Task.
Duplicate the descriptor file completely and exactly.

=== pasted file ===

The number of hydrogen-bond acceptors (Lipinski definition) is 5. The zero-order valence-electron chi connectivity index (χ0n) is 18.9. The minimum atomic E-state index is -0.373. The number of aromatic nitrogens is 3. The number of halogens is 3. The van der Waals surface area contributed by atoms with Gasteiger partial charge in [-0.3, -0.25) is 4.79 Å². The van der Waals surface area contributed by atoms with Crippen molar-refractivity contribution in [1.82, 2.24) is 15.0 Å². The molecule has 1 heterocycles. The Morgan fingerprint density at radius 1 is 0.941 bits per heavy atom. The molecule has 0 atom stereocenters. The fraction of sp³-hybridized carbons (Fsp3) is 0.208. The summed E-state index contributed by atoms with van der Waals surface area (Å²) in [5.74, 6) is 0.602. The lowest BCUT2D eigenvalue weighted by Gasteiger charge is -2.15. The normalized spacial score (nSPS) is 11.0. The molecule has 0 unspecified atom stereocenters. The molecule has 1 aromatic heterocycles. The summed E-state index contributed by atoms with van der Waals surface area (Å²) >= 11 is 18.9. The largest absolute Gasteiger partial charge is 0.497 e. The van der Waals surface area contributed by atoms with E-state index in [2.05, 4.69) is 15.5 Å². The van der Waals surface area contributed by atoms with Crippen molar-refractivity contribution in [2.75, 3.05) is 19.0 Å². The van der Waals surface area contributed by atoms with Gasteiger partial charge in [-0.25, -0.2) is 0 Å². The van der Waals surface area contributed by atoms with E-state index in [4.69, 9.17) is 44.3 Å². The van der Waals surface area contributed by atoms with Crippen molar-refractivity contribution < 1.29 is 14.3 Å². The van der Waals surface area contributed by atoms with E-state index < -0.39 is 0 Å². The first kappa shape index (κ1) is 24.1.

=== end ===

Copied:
The number of hydrogen-bond acceptors (Lipinski definition) is 5. The zero-order valence-electron chi connectivity index (χ0n) is 18.9. The minimum atomic E-state index is -0.373. The number of aromatic nitrogens is 3. The number of halogens is 3. The van der Waals surface area contributed by atoms with Gasteiger partial charge in [-0.3, -0.25) is 4.79 Å². The van der Waals surface area contributed by atoms with Crippen molar-refractivity contribution in [1.82, 2.24) is 15.0 Å². The molecule has 1 heterocycles. The Morgan fingerprint density at radius 1 is 0.941 bits per heavy atom. The molecule has 0 atom stereocenters. The fraction of sp³-hybridized carbons (Fsp3) is 0.208. The summed E-state index contributed by atoms with van der Waals surface area (Å²) in [5.74, 6) is 0.602. The lowest BCUT2D eigenvalue weighted by Gasteiger charge is -2.15. The normalized spacial score (nSPS) is 11.0. The molecule has 0 unspecified atom stereocenters. The molecule has 1 aromatic heterocycles. The summed E-state index contributed by atoms with van der Waals surface area (Å²) >= 11 is 18.9. The largest absolute Gasteiger partial charge is 0.497 e. The van der Waals surface area contributed by atoms with E-state index in [2.05, 4.69) is 15.5 Å². The van der Waals surface area contributed by atoms with Crippen molar-refractivity contribution in [2.75, 3.05) is 19.0 Å². The van der Waals surface area contributed by atoms with Gasteiger partial charge in [-0.25, -0.2) is 0 Å². The van der Waals surface area contributed by atoms with E-state index in [4.69, 9.17) is 44.3 Å². The van der Waals surface area contributed by atoms with Crippen molar-refractivity contribution < 1.29 is 14.3 Å². The van der Waals surface area contributed by atoms with E-state index < -0.39 is 0 Å². The first kappa shape index (κ1) is 24.1.